Taking Droughts From Earth to Space

Category: Assessing Agriculture and Ecosystems Project Team: Uruguay Agriculture II Team Location: International Research Institute for Climate and Society (IRI) – Palisades, New York

Map showing the degree of correlation between the DSI using NDWI for Januarys during the study period and the percent available water from station data. Image Credit: Uruguay Agriculture II Team

Authors: Jerrod Lessel Alex Sweeney

Mentors/Advisors: Dr. Pietro Ceccato (Research Scientist, Lead Environmental Monitoring Program, The International Research Institute for Climate and Society, The Earth Institute, Columbia University)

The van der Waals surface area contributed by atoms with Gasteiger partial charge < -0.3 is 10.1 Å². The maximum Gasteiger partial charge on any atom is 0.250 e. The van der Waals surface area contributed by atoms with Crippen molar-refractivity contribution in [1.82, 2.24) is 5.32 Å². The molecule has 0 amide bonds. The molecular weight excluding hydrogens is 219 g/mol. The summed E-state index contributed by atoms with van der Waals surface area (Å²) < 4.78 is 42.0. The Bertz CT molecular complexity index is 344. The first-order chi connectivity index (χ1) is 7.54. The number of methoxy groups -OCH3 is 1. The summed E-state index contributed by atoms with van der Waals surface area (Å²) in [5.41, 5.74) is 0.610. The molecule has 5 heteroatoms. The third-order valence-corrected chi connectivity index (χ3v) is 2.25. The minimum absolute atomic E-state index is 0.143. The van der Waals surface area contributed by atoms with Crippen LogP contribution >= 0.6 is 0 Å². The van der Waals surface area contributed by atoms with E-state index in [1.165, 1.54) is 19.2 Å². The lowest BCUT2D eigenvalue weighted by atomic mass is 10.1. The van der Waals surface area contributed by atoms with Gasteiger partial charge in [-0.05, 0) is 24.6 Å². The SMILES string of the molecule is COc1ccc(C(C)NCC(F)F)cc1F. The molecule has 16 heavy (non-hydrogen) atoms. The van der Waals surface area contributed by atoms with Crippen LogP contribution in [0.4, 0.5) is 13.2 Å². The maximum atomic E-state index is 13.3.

Abstract: The importance of monitoring drought is indispensable for countries whose economic viability is strongly tied to agriculture. Droughts are a major concern for the country of Uruguay, affecting their agricultural and energy sectors. The development of a remotely-sensed drought monitoring tool that can aid government agencies in disseminating drought information to local stakeholders will be helpful in sustaining these important economic sectors. This study tested the ability of an existing Drought Severity Index (DSI) to monitor drought within Uruguay using remotely sensed products. The DSI, based off of methodology from Rhee et al. (2010), uses the climatological anomalies of NASA’s Moderate Resolution Imaging Spectrometer (MODIS) land surface temperature (LST) data, precipitation data from the Tropical Rainfall Measuring Mission (TRMM), and MODIS Normalized Difference Water Index (NDWI) data. By comparing the DSI to soil water balance (SWB) data from meteorological stations provided by the Instituto Nacional de Investigación Agropecuaria (INIA), this study was able to validate a remotely sensed drought index with station data, which has been used as the standard to define droughts within Uruguay. In addition to the validation of the DSI, the SWB data was compared to a series of modified DSIs. NOAA’s CPC Morphing Technique (CMORPH) was substituted in for TRMM data, while alternative vegetation indices (Normalized Difference Vegetation Index (NDVI) and Enhanced Vegetation Index (EVI)) were exchanged for NDWI. This modified DSI has the potential to aid INIA and the Ministry of Agriculture in informing land managers, insurance providers, and policymakers in drought preparation and mitigation practices.

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